Ingredients for 4 Servings
Sweet potatoes (さつまいも / Satsuma imo) 1 (large, about 450 g)
Gardenia (くちなし / Kuchinashi) 1
Apple juice (りんごジュース / Ringo jūsu) 100 ml (100% juice)
Reduced amazake* (煮詰め甘酒 / Nizume amazake) 3 tbsp (reduced)
Salt (塩/ Shio) 1/4 tsp
Apple (りんご / Ringo) 1/4 (about 70 g)
Apple juice (りんごジュース / Ringo jūsu) 1 tbsp
Salt (塩/ Shio) Pinch
* Make reduced amazake by adding 4 1/2 tbsp of amazake to a small pot and heating until the amazake is reduced to 2/3 of the original amount.
How to Make
1. Cut the sweet potatoes into 2-cm rounds and skin them, taking a bit of the potato off just beneath the skin, as well. Soak the rounds in water. Break up the gardenia and stuff it into a tea filter pack.
2. Fill a pot with plenty of water and bring it to a boil. Add the tea filter pack and sweet potato rounds. Boil the rounds until they are soft, then drain off the water. Return the sweet potato rounds to the pot and mash them. Add the apple juice, reduced amazake, and salt. Put the pot on low heat and mix.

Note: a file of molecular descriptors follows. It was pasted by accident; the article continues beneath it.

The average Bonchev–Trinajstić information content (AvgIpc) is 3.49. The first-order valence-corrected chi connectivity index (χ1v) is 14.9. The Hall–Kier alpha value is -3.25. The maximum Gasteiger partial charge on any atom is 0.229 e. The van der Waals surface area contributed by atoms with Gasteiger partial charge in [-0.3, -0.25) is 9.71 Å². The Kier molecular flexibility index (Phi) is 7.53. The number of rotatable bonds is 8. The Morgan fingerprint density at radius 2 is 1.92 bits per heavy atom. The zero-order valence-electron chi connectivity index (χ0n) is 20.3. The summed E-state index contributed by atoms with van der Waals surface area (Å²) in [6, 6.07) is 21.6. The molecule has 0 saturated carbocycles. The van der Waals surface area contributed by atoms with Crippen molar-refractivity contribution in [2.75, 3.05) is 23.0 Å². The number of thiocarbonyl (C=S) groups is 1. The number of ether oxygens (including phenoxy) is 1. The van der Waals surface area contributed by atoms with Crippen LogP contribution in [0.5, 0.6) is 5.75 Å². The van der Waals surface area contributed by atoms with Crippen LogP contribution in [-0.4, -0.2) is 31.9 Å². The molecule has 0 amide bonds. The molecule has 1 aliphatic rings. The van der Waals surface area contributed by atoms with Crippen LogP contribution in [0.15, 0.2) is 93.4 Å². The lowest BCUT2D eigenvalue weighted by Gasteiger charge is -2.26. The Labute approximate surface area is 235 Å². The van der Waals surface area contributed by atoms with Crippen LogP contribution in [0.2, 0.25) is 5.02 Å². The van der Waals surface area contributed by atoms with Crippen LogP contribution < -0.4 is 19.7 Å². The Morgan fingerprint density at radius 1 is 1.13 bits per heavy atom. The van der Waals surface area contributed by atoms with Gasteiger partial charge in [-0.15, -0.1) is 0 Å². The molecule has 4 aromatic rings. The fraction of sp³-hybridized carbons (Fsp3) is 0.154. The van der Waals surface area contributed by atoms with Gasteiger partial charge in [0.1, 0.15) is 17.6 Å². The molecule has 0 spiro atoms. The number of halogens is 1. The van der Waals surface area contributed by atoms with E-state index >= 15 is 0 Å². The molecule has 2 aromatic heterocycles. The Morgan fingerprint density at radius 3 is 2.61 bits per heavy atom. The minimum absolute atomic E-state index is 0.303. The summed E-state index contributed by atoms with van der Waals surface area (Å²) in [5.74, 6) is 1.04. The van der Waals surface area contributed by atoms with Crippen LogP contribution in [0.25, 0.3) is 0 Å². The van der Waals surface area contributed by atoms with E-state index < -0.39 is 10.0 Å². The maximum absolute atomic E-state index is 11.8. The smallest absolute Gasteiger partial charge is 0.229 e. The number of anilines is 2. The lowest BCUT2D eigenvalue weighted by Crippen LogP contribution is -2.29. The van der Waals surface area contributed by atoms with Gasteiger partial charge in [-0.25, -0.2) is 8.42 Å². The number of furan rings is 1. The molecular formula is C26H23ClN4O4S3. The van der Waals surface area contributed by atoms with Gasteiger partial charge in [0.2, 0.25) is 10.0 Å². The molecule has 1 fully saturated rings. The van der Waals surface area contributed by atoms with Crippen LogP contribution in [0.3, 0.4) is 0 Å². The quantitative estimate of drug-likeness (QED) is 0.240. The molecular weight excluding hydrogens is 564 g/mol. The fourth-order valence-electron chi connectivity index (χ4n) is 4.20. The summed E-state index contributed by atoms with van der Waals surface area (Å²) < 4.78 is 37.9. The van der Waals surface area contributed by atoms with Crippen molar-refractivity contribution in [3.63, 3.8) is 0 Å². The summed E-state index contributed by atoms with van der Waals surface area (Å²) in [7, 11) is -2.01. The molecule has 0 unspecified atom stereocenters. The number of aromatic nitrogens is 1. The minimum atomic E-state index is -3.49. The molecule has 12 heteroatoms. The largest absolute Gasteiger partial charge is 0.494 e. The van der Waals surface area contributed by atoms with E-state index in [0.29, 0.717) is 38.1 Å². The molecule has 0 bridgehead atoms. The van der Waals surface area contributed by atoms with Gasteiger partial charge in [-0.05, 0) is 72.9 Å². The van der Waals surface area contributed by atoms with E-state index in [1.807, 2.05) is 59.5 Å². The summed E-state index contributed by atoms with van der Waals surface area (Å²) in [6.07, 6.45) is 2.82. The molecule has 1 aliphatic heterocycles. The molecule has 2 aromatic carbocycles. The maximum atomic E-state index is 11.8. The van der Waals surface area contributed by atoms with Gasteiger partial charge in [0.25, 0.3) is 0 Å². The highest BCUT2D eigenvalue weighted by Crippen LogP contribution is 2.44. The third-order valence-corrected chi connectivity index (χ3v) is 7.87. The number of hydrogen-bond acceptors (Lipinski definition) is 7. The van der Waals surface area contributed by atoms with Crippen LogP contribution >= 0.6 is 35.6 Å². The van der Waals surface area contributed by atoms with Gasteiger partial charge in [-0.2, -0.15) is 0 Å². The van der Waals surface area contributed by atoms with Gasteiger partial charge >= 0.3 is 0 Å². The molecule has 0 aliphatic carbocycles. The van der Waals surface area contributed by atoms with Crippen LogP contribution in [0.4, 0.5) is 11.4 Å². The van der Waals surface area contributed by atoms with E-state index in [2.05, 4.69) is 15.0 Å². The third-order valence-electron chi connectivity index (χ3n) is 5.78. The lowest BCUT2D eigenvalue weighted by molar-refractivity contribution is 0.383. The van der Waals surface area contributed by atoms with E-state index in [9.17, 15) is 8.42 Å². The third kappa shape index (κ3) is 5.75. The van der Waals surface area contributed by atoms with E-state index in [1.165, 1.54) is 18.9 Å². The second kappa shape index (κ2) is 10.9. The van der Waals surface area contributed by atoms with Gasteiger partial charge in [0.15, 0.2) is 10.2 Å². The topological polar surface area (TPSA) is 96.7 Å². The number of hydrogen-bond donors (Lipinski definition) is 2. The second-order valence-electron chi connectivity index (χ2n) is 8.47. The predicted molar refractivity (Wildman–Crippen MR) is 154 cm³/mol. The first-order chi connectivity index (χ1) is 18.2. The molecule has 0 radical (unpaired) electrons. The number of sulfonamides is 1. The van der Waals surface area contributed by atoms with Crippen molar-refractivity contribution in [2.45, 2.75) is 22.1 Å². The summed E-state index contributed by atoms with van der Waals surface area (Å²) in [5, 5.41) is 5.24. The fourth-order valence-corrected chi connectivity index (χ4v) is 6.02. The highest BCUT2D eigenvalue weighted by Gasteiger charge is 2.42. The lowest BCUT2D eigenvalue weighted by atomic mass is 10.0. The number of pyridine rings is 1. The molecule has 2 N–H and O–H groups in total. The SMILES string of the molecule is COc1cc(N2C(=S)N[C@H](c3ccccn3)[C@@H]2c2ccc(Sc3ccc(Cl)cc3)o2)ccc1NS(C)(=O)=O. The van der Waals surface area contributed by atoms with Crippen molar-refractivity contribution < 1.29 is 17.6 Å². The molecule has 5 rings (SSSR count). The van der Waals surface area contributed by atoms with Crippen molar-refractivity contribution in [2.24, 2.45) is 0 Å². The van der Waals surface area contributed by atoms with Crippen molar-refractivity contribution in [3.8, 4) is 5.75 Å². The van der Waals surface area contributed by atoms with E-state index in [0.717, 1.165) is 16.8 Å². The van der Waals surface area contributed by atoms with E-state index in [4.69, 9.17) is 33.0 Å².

3. Cut the apple into quarter rounds. Place these in a bowl, add a pinch of salt, and mix. Drizzle on the apple juice. Cover the bowl with a piece of plastic wrap and heat the bowl in a microwave oven for 2 minutes.
4. Combine the mashed sweet potatoes and apple quarter rounds in a mixing bowl and serve.
Significance of Kinton as an Osechi Dish
Kinton is written with the Chinese characters金団. 金 (kin) means gold, 団 (ton) refers to a group – often of people, but this character is also used in the word “futon” (布団), which might literally be interpreted as cloth that has been grouped. Kinton (金団) refers more specifically to gold dumplings (金の団子 kin no dango) or a golden quilt (金の布団 kin no futon). And these in turn are metaphors for gold nuggets or ingots (金塊 kinkai), or the gold coins (flat ovals) used from around 1600 to 1867 in Japan. Kinton, therefore, symbolizes financial good fortune (金運 kin-un) or good luck in competition (勝負運 shōbu-un).
Recipe Developed by Chef Machiko Tateno